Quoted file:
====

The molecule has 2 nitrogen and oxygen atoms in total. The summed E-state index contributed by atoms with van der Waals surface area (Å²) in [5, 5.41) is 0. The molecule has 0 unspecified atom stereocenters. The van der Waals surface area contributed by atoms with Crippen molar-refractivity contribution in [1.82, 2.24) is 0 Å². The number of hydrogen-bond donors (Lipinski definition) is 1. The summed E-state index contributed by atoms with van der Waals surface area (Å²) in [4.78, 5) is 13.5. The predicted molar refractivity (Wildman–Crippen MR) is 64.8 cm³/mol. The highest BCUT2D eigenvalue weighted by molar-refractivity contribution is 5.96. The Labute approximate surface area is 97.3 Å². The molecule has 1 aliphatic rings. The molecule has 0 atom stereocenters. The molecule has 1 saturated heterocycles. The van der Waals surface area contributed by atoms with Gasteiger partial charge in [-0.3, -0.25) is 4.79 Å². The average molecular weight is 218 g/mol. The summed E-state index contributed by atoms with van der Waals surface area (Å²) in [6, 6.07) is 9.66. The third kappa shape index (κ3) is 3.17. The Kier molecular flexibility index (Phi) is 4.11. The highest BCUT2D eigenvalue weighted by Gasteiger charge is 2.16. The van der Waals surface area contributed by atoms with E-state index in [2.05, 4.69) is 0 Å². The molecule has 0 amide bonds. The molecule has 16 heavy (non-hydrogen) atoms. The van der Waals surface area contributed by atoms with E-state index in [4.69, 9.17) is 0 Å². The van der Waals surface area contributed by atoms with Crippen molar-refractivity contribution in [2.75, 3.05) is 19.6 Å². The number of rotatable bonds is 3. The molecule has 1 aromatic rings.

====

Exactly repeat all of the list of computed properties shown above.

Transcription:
The molecule has 2 nitrogen and oxygen atoms in total. The summed E-state index contributed by atoms with van der Waals surface area (Å²) in [5, 5.41) is 0. The molecule has 0 unspecified atom stereocenters. The van der Waals surface area contributed by atoms with Crippen molar-refractivity contribution in [1.82, 2.24) is 0 Å². The number of hydrogen-bond donors (Lipinski definition) is 1. The summed E-state index contributed by atoms with van der Waals surface area (Å²) in [4.78, 5) is 13.5. The predicted molar refractivity (Wildman–Crippen MR) is 64.8 cm³/mol. The highest BCUT2D eigenvalue weighted by molar-refractivity contribution is 5.96. The Labute approximate surface area is 97.3 Å². The molecule has 1 aliphatic rings. The molecule has 0 atom stereocenters. The molecule has 1 saturated heterocycles. The van der Waals surface area contributed by atoms with Gasteiger partial charge in [-0.3, -0.25) is 4.79 Å². The average molecular weight is 218 g/mol. The summed E-state index contributed by atoms with van der Waals surface area (Å²) in [6, 6.07) is 9.66. The third kappa shape index (κ3) is 3.17. The Kier molecular flexibility index (Phi) is 4.11. The highest BCUT2D eigenvalue weighted by Gasteiger charge is 2.16. The van der Waals surface area contributed by atoms with E-state index in [2.05, 4.69) is 0 Å². The molecule has 0 amide bonds. The molecule has 16 heavy (non-hydrogen) atoms. The van der Waals surface area contributed by atoms with E-state index in [4.69, 9.17) is 0 Å². The van der Waals surface area contributed by atoms with Crippen molar-refractivity contribution in [2.75, 3.05) is 19.6 Å². The number of rotatable bonds is 3. The molecule has 1 aromatic rings.